Column #93 Kanji Clinic, The Japan Times, October 28, 2008
"Write your ‘home sweet home’ in kanji"
Recently, a friend in North Carolina showed me a yellowing nengajou (年賀状, New Year’s card) I had sent her soon after first arriving in Japan back in the early ‘80s. The return address, penciled in my best effort at the time -- a childlike, uneven kanji-scrawl-- reminded me of the intense determination I felt then to become proficient in Japanese.
Despite the wizardry of today’s Japanese word-processing software, a quarter of a century later, I am still required on a regular basis to write my home address by hand. Many foreign residents of Japan from a non-kanji background fall into the permanent habit of using romaji (ローマ字, the Roman alphabet) to write their address. If writing your address in Nihongo is intimidating, here’s some advice on getting started.
Before going public, practice at home on lined paper. Don’t be overly concerned with aesthetics: Aim for legibility at first. Take advantage of every opportunity to write your address in Japanese: on forms from your child’s school and at your workplace; on envelopes and takkyuubin (宅急便, home-delivery service) labels; at doctors’ offices, the bank, city hall, or video rental shops; when you apply for a driver’s license, cell phone service, a train pass, or cable TV. If necessary, carry a cheat sheet in your wallet or on your cell phone. If you find a multi-stroked kanji particularly difficult to produce, write that character in hiragana.
When writing your return address on the back of an envelope, do so horizontally, since the traditional vertical form is more challenging to space properly. Don’t let an inability to address the envelope in Japanese derail your intensive practice plan. Simply write the address on the front in romaji and yours on the back in Japanese.
If you are a city dweller, you can usually omit the name of your prefecture (ken, 県). After writing your seven-digit post code (often preceded by the symbol 〒), begin with the name of your city, including its proper suffix: 都 (-to, metropolis, used only for Tokyo, 東京都); 府 (-fu, urban prefecture, only for Osaka, 大阪府 and Kyoto, 京都府); or 市 (-shi, city, for all other Japanese cities, e.g., 広島市 Hiroshima-shi).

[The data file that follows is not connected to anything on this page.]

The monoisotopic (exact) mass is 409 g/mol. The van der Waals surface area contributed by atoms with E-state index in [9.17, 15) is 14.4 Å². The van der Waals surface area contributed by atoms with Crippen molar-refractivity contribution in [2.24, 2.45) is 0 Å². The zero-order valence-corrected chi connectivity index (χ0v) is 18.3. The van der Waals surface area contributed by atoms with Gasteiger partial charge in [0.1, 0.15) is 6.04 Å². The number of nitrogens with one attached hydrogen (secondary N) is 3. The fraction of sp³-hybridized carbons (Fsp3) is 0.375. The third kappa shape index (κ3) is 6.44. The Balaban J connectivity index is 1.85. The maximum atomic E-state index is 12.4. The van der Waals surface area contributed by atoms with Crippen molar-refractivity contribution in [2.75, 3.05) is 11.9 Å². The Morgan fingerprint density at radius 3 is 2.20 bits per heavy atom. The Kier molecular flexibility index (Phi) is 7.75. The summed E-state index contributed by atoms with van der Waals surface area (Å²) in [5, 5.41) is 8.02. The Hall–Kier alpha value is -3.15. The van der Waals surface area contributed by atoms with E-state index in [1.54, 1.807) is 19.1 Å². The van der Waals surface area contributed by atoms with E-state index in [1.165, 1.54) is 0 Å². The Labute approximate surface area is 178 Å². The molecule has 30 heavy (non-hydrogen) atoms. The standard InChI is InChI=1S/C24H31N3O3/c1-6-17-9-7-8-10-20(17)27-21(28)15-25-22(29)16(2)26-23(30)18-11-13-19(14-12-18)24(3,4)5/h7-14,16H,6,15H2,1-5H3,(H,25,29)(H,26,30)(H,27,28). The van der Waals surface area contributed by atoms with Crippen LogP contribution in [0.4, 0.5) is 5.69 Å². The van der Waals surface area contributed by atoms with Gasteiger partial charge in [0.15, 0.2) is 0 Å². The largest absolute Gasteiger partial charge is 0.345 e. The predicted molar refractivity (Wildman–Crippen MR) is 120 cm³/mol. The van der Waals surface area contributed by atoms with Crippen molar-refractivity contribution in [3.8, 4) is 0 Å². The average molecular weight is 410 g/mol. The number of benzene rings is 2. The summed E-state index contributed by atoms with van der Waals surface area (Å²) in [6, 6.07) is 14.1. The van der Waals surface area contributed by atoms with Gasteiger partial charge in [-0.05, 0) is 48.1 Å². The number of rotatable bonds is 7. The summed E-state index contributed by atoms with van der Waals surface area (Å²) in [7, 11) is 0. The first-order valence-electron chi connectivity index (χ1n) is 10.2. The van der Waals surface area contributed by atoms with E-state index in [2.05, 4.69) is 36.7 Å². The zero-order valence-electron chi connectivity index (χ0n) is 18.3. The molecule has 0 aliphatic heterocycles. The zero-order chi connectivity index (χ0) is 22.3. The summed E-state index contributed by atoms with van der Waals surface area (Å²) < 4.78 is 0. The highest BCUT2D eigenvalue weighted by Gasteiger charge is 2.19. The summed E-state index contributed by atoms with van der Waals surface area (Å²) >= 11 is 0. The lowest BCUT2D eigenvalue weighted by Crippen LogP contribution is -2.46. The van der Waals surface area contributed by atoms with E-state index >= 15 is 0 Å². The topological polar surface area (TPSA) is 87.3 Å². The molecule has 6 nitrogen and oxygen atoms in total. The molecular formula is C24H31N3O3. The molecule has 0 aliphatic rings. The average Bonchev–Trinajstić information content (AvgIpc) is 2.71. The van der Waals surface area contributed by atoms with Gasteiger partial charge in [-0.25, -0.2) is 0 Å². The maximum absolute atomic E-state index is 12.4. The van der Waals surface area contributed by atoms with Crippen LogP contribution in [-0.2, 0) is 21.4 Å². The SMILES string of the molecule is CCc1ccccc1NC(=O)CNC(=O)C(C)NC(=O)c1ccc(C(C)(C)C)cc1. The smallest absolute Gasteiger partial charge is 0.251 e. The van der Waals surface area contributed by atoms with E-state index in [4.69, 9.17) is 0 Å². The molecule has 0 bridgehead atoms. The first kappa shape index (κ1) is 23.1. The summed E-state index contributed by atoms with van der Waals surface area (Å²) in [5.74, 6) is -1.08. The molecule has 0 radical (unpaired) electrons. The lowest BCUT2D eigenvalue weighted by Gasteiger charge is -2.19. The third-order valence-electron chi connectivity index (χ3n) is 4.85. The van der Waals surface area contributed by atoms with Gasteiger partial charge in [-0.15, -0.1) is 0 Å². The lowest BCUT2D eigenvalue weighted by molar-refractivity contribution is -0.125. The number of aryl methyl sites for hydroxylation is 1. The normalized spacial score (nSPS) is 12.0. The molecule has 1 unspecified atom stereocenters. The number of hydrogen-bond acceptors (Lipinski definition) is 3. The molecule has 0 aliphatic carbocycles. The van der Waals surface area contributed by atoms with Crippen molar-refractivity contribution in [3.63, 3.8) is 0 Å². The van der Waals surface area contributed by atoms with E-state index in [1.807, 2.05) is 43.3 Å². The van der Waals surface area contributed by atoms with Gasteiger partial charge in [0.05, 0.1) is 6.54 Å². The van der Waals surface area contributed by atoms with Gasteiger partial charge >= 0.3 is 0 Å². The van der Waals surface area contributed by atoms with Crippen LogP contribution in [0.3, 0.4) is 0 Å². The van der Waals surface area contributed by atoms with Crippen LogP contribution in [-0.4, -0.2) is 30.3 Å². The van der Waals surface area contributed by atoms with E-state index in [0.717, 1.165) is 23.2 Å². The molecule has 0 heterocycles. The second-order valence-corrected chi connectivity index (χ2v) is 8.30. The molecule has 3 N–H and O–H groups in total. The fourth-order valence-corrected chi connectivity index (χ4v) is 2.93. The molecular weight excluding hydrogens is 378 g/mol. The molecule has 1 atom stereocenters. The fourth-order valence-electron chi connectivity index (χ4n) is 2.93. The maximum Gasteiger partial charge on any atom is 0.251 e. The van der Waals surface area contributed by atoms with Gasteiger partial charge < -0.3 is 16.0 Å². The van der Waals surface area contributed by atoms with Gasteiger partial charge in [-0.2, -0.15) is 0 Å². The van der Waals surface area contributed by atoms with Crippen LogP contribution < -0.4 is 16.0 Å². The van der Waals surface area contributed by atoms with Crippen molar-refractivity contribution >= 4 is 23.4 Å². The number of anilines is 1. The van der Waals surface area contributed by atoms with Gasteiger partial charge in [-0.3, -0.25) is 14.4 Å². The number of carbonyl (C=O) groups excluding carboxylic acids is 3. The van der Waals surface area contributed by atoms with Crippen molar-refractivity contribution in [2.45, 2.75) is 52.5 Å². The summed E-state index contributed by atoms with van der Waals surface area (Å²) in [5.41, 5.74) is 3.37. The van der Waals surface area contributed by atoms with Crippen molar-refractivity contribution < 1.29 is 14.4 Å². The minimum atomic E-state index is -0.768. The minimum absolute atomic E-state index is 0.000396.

There are no spaces between characters in Japanese addresses. The city is followed by the name of the ward with its suffix 区 (-ku, e.g., 中区, Naka-ku, Central Ward). The remainder of the address-- comprised of area names instead of streets-- is next, with the apartment building and number (when appropriate) falling at the end. Numbers in addresses are commonly written with Arabic numerals but kanji may also be used. Here’s a typical city address: 732-0026広島市東区中山3-6サンハイツ103 (Hiroshima-shi Higashi-ku Nakayama 3-6, Sun Heights 103)
Addresses outside of cities begin with the prefecture followed by names of rural localities with their proper suffixes: 郡 (-gun, county), then 町 (-machi or -cho, town) or 村 (-mura or -son, village). For example: 470-0162愛知県愛知郡東郷町春木46 (Aichi-ken Aichi-gun Togo-cho Haruki 46)
While romaji manifestations of addresses may be written in English order (with apartment number first) or in Japanese order (with prefecture or city first), thus inviting confusion among Japanese people, addresses written in Japanese are always written in the same order.
Japanese place names have a deserved bad rap for being difficult to pronounce. Since many pronunciations deviate from the standard on (音, Chinese-derived) and kun (訓, native-Japanese) readings, even Japanese people struggle with them. The good news is that you do not need to know the pronunciation of an address in order to write it by hand. Once you have mastered your own address and are ready to try others, you can access any address in Japan by typing in its postal code at http://postcode.goo.ne.jp.
I know from personal experience that putting childlike first attempts at written Japanese into the public eye can be a real ego-blower for foreign adults. But learning to write your own address in Japanese-- instead of depending on a spouse/friend/ coworker/shop clerk to do the job for you when romaji will not suffice-- is a symbolic first step toward becoming an independent, literate adult in your adopted land.
Many place name-kanji fall outside the 1,945 general-use kanji, but a surprising number are kanji learned by Japanese first-through-third-graders, including those comprising the following Tokyo place-names. First, looking at the English key words, try to write the places in kanji, and then match romaji with kanji versions.
1. Me-guro (eye-black)
2. Oo-ta (big-rice paddy)
3. Ro-ppon-gi (six-counter for trees- trees)
4. Bun-kyou (writing-capital)
5. Shina-gawa (goods-river)
6. A-dachi (leg-stand)
7. Aki-ha-bara (autumn-leaves-plain)
8. Ue-no (above-field)
An excellent introduction to the Japanese addressing system is here.
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a. 六本木 b.足立 c.上野 d.文京 e.目黒 f.秋葉原 g.品川 h.大田
Answers: 1.e 2.h 3.a 4.d 5.g 6.b 7.f 8.c